The University of California at Santa Barbara (UCSB) has backed down from an attempt to prohibit a critic's expression of dissent. UC's legal counsel has announced the school will no longer pursue legal action against a website that points out problems on its campus.
The university recently threatened parent James Baron with criminal sanctions if he did not remove the university's name from his website The Dark Side of UCSB through which he accuses UCSB administrators of responding poorly to security problems and a high crime rate on the campus. However, an academic freedom and civil-liberties advocacy group came to Baron's defense.
According to David French, president of the Foundation for Individual Rights in Education (FIRE) , UCSB was relying on a blatantly unconstitutional California law that makes it a crime to use the name or initials of a university, even in a protest. He says the university administrators claimed they “feared that someone would think The Dark Side of UCSB was an official UCSB website although that's ridiculous.”
Obviously, French says, a university would hardly create a website with such a name as “The Dark Side” of that very university, so he has doubts about the UCSB officials' justifications for their actions. “In reality we believe they were just simply attempting to stifle this person's expression,” he says.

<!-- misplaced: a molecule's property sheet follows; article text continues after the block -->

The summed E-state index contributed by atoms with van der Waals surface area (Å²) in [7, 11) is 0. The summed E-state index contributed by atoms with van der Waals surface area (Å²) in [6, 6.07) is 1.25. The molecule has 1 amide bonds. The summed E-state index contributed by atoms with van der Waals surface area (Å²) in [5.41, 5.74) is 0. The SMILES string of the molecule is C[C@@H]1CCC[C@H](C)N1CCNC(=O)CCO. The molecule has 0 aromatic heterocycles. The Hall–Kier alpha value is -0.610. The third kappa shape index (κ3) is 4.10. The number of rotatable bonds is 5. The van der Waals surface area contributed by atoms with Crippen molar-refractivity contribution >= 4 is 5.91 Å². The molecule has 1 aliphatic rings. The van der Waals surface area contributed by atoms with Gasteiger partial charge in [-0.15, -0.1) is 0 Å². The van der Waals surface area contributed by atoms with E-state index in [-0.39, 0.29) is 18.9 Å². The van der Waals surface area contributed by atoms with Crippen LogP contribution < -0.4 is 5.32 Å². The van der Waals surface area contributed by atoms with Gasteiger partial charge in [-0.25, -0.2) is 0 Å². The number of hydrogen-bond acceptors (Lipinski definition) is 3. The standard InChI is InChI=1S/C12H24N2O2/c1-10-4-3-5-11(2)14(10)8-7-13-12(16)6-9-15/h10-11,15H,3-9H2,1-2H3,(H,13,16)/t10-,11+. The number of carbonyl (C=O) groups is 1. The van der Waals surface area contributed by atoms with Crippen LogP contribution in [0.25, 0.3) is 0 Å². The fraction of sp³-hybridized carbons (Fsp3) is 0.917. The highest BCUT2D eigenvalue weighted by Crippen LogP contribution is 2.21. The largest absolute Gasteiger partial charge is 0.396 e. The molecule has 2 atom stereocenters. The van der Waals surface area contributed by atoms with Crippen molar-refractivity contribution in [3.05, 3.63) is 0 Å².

FIRE sent a letter to the school on James Baron's behalf, warning the administration against violating his free-speech rights. However, on the same day the civil rights group sent its letter, the university dropped the matter, deciding not to seek criminal sanctions against the dissenting parent after all.
French feels that the UCSB administrators knew they were on shaky legal ground. “I think the school decided to back down because they realized that they were threatening this individual under an unconstitutional law and that if they persisted in doing so, the law would be struck down in court,” he says.
In a letter to FIRE, an attorney for the university claimed that UCSB officials decided not to pursue the matter further, having determined that Baron's website “does not at this time pose a potential for confusion that the site is affiliated with the campus.” The letter also alleged that misuse of the campus name occurs fairly regularly, and that had been the administration's reason for concern.
However, French suspects the university chose to back away rather than risk seeing the law on which its initial complaint was based struck down in court. According to FIRE research, courts have already determined that so-called “cybergriping” websites, which are often dedicated to criticizing businesses and may use the businesses' names or trademarks, are usually to be considered constitutionally protected speech.
(This article courtesy of Agape Press).